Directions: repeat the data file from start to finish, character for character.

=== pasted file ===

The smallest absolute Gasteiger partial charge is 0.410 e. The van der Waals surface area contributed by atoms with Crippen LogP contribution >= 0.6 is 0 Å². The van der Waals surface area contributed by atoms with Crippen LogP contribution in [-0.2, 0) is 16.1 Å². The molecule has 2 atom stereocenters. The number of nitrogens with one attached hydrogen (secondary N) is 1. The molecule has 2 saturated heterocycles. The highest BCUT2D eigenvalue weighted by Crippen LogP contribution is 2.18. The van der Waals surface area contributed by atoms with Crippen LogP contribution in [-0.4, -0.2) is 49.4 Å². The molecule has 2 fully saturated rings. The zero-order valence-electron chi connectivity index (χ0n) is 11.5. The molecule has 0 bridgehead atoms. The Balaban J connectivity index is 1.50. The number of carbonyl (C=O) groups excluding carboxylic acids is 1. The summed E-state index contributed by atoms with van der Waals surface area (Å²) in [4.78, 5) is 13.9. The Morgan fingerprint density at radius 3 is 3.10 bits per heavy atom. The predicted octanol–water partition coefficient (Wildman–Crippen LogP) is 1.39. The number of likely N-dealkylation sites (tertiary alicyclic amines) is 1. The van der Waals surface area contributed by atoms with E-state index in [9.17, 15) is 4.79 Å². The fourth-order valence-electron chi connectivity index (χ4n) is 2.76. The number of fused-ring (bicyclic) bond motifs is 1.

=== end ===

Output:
The smallest absolute Gasteiger partial charge is 0.410 e. The van der Waals surface area contributed by atoms with Crippen LogP contribution >= 0.6 is 0 Å². The van der Waals surface area contributed by atoms with Crippen LogP contribution in [-0.2, 0) is 16.1 Å². The molecule has 2 atom stereocenters. The number of nitrogens with one attached hydrogen (secondary N) is 1. The molecule has 2 saturated heterocycles. The highest BCUT2D eigenvalue weighted by Crippen LogP contribution is 2.18. The van der Waals surface area contributed by atoms with Crippen LogP contribution in [-0.4, -0.2) is 49.4 Å². The molecule has 2 fully saturated rings. The zero-order valence-electron chi connectivity index (χ0n) is 11.5. The molecule has 0 bridgehead atoms. The Balaban J connectivity index is 1.50. The number of carbonyl (C=O) groups excluding carboxylic acids is 1. The summed E-state index contributed by atoms with van der Waals surface area (Å²) in [4.78, 5) is 13.9. The Morgan fingerprint density at radius 3 is 3.10 bits per heavy atom. The predicted octanol–water partition coefficient (Wildman–Crippen LogP) is 1.39. The number of likely N-dealkylation sites (tertiary alicyclic amines) is 1. The van der Waals surface area contributed by atoms with E-state index in [9.17, 15) is 4.79 Å². The fourth-order valence-electron chi connectivity index (χ4n) is 2.76. The number of fused-ring (bicyclic) bond motifs is 1.